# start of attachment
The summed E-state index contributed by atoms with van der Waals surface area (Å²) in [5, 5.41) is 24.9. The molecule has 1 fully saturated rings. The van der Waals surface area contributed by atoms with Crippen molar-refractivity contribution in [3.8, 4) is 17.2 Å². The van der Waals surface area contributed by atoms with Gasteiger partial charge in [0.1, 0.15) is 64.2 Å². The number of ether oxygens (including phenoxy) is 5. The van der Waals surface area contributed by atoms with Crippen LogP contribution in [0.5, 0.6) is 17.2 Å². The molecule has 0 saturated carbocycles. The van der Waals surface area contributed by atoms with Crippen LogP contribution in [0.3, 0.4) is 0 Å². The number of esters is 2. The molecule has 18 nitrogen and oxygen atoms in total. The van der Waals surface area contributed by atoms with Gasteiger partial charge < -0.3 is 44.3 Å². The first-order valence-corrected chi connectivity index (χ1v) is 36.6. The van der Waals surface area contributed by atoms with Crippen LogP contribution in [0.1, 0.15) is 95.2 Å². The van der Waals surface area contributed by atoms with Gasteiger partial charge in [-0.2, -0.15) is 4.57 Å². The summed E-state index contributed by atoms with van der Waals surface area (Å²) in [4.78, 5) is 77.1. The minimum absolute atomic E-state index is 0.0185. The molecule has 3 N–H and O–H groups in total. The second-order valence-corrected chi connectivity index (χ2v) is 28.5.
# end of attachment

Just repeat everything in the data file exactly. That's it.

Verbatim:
The summed E-state index contributed by atoms with van der Waals surface area (Å²) in [5, 5.41) is 24.9. The molecule has 1 fully saturated rings. The van der Waals surface area contributed by atoms with Crippen molar-refractivity contribution in [3.8, 4) is 17.2 Å². The van der Waals surface area contributed by atoms with Gasteiger partial charge in [0.1, 0.15) is 64.2 Å². The number of ether oxygens (including phenoxy) is 5. The van der Waals surface area contributed by atoms with Crippen LogP contribution in [0.5, 0.6) is 17.2 Å². The molecule has 0 saturated carbocycles. The van der Waals surface area contributed by atoms with Crippen LogP contribution in [0.3, 0.4) is 0 Å². The number of esters is 2. The molecule has 18 nitrogen and oxygen atoms in total. The van der Waals surface area contributed by atoms with Gasteiger partial charge < -0.3 is 44.3 Å². The first-order valence-corrected chi connectivity index (χ1v) is 36.6. The van der Waals surface area contributed by atoms with Crippen LogP contribution in [0.1, 0.15) is 95.2 Å². The van der Waals surface area contributed by atoms with Gasteiger partial charge in [-0.2, -0.15) is 4.57 Å². The summed E-state index contributed by atoms with van der Waals surface area (Å²) in [4.78, 5) is 77.1. The minimum absolute atomic E-state index is 0.0185. The molecule has 3 N–H and O–H groups in total. The second-order valence-corrected chi connectivity index (χ2v) is 28.5.